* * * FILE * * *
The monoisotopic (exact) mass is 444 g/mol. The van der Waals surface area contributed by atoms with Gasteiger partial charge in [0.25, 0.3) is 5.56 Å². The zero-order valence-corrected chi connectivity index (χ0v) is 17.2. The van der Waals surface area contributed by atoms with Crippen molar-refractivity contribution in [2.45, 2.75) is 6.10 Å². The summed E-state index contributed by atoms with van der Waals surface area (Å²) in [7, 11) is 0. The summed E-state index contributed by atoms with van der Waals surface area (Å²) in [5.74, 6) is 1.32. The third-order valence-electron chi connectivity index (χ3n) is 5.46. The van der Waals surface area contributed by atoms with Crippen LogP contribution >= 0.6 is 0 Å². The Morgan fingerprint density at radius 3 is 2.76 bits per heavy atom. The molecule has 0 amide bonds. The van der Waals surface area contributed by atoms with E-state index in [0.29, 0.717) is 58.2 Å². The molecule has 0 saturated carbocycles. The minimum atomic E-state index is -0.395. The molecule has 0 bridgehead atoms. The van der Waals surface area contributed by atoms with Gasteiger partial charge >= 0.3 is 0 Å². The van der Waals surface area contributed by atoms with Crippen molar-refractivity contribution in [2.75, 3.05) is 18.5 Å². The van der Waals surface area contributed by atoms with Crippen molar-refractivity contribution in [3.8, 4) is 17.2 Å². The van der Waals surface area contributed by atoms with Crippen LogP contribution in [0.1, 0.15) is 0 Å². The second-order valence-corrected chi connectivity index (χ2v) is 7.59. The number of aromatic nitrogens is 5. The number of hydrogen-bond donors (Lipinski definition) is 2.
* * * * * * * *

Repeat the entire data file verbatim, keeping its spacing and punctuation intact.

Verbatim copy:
The monoisotopic (exact) mass is 444 g/mol. The van der Waals surface area contributed by atoms with Gasteiger partial charge in [0.25, 0.3) is 5.56 Å². The zero-order valence-corrected chi connectivity index (χ0v) is 17.2. The van der Waals surface area contributed by atoms with Crippen molar-refractivity contribution in [2.45, 2.75) is 6.10 Å². The summed E-state index contributed by atoms with van der Waals surface area (Å²) in [7, 11) is 0. The summed E-state index contributed by atoms with van der Waals surface area (Å²) in [5.74, 6) is 1.32. The third-order valence-electron chi connectivity index (χ3n) is 5.46. The van der Waals surface area contributed by atoms with Crippen LogP contribution >= 0.6 is 0 Å². The Morgan fingerprint density at radius 3 is 2.76 bits per heavy atom. The molecule has 0 amide bonds. The van der Waals surface area contributed by atoms with E-state index in [0.29, 0.717) is 58.2 Å². The molecule has 0 saturated carbocycles. The minimum atomic E-state index is -0.395. The molecule has 0 bridgehead atoms. The van der Waals surface area contributed by atoms with Gasteiger partial charge >= 0.3 is 0 Å². The van der Waals surface area contributed by atoms with Crippen molar-refractivity contribution in [2.75, 3.05) is 18.5 Å². The van der Waals surface area contributed by atoms with Crippen molar-refractivity contribution in [3.8, 4) is 17.2 Å². The van der Waals surface area contributed by atoms with Crippen LogP contribution in [0.1, 0.15) is 0 Å². The second-order valence-corrected chi connectivity index (χ2v) is 7.59. The number of aromatic nitrogens is 5. The number of hydrogen-bond donors (Lipinski definition) is 2.